Battersea has welcomed the progress of crucial new legislation to increase sentences for animal cruelty offences as it finally took one step closer to becoming law.
The leading animal welfare charity has campaigned for many years to increase maximum sentences for animal cruelty from six months to five years – a call supported by tens of thousands of members of the public.
After suffering many delays and setbacks in which the previous Animal Welfare (Sentencing) Bill in England and Wales was subsequently dropped, the increase to maximum sentences was reintroduced as a Private Member’s Bill by Chris Loder MP in February this year. The Second Reading of the Bill took place in the House of Commons earlier today, and saw the Bill pass to its next stage with wholehearted support from MPs.
The Government has previously indicated that they intend to support the Bill during passage through Parliament and into law, and animal welfare charities like Battersea look forward to its moving forward as a matter of priority.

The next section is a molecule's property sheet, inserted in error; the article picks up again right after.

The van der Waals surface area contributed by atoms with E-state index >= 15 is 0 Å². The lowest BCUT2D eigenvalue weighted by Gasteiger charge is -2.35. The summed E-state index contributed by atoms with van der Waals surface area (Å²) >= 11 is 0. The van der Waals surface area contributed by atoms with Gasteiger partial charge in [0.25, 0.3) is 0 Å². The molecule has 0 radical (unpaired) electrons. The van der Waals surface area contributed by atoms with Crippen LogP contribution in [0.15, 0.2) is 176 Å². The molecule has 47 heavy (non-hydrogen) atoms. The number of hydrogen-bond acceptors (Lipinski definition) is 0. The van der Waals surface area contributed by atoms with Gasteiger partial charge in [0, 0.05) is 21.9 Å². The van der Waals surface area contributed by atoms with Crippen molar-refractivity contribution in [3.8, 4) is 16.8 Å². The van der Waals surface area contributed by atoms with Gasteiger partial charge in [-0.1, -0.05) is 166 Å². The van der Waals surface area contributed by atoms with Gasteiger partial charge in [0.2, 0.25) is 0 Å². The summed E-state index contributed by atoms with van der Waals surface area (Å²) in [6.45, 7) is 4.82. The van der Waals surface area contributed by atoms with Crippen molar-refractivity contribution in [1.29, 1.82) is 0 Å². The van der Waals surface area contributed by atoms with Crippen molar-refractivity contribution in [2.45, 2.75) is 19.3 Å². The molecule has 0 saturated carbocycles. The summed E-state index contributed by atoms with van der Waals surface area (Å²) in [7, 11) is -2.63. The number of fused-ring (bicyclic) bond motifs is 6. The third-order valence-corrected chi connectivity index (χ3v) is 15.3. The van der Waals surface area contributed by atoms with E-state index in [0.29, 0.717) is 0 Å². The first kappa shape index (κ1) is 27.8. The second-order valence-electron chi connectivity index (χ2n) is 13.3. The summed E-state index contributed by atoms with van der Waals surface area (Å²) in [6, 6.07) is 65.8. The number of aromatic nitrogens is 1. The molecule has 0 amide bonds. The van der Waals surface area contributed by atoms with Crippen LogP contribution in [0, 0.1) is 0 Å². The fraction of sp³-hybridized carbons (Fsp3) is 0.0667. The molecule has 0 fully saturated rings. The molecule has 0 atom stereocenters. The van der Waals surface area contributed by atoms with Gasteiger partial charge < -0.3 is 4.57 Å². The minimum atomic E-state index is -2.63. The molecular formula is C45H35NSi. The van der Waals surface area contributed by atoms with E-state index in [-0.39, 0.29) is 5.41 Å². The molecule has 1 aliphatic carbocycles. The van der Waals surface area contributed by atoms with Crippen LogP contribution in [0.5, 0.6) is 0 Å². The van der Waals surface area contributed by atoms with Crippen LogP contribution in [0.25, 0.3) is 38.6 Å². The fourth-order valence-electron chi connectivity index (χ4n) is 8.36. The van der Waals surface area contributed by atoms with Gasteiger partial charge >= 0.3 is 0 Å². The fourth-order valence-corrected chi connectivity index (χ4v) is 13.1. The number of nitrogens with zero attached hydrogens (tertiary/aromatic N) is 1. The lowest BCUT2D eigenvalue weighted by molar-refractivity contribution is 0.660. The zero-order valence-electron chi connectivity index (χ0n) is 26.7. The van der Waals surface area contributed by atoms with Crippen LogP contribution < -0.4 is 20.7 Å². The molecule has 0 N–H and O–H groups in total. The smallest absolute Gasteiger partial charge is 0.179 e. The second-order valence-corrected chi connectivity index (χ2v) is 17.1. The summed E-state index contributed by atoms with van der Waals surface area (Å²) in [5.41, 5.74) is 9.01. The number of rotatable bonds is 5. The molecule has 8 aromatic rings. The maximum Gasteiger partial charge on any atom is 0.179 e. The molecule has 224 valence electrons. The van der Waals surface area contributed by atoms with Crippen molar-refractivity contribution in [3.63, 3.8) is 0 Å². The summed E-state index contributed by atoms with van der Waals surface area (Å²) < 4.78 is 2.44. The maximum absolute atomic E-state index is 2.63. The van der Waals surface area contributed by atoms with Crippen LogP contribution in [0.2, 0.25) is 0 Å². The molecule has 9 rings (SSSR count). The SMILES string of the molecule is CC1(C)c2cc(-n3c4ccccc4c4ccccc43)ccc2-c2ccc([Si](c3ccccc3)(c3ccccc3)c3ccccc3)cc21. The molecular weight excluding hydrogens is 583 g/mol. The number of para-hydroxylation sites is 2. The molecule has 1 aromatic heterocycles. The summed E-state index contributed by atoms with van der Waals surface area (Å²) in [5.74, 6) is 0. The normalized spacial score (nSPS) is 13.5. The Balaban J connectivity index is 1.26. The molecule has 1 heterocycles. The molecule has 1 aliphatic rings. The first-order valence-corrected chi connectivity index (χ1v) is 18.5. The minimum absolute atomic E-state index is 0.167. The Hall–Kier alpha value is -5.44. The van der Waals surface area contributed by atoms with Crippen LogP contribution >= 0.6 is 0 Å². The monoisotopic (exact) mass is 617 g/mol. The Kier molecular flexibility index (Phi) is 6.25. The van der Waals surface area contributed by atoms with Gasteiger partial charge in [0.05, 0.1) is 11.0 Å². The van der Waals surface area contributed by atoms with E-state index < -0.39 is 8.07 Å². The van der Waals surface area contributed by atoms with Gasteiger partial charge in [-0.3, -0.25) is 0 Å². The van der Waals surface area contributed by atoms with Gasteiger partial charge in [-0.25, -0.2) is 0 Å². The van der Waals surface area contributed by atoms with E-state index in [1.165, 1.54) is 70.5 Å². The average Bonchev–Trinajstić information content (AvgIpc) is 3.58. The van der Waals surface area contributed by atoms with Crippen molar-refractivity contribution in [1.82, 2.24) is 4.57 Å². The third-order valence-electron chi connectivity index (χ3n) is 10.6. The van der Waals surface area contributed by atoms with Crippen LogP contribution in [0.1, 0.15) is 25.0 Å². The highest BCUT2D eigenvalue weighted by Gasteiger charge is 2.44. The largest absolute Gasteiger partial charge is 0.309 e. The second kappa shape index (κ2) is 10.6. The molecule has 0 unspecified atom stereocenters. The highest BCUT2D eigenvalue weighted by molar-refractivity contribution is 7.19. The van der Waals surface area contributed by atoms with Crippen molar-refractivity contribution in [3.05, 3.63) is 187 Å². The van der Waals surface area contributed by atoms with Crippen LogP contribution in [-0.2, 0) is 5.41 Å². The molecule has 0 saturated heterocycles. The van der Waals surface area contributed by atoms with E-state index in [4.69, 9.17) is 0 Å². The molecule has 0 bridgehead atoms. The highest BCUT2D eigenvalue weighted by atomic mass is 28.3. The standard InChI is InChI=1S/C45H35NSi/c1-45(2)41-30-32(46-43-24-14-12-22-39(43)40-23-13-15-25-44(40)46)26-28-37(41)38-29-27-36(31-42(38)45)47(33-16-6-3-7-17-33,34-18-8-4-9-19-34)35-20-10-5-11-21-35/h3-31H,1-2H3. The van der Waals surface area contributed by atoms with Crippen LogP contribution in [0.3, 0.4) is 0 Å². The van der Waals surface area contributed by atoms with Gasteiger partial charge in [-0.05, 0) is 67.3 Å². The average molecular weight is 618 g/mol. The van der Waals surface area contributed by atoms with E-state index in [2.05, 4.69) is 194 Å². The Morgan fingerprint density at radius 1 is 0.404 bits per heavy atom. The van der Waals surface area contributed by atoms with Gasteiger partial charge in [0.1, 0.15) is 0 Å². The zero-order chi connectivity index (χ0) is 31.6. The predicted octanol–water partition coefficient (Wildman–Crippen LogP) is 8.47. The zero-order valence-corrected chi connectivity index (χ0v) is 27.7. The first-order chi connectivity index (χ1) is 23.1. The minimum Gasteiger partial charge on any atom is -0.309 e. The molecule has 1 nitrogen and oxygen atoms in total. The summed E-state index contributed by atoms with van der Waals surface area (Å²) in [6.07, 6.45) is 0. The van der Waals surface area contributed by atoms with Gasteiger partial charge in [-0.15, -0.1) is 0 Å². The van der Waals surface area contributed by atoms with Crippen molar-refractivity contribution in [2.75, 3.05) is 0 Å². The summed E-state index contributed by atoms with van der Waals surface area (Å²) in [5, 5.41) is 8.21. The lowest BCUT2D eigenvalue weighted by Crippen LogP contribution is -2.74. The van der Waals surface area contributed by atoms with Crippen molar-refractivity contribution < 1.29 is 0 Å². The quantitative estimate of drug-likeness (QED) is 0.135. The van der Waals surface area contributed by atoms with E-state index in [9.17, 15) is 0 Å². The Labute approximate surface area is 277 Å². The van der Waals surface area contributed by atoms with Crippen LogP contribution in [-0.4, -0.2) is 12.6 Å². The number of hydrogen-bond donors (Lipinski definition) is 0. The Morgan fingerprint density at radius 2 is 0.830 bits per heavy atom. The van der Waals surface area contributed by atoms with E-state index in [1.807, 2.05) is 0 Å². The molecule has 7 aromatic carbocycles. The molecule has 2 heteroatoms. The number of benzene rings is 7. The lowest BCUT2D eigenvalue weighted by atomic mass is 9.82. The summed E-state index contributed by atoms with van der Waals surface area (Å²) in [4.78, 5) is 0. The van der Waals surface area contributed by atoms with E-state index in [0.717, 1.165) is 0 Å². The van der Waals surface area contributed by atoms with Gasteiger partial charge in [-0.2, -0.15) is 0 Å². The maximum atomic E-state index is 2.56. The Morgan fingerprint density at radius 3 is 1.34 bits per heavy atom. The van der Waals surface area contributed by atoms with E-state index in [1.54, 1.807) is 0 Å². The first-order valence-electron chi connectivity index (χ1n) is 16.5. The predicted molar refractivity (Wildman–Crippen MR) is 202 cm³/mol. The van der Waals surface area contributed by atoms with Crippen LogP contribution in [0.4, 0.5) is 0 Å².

Claire Horton CBE, Battersea Chief Executive, said: “We’re encouraged to finally see this Bill making progress in Westminster.
“We’ve already seen the Scottish Government fulfilling their promise and changed the law in July this year – we now need the same to happen in England and Wales as a priority. The public has been clear on their support for this issue and we urge the Government to make this happen with no more delays.
“Stronger sentences will better protect innocent animals in the future, acting as a deterrent and ensuring the punishment fits the crime. Our research shows six months is the lowest sentence for animal cruelty in Europe and out of step with sentences for other offences. It’s simply not enough.”
More than 100 MPs showed their support for stronger sentences at a reception Battersea held in Parliament in February with Chris Loder MP and long-standing animal welfare campaigner, Sir Oliver Heald MP.
The Bill will now proceed to Committee stage to continue its parliamentary scrutiny, and is expected to become law early next year.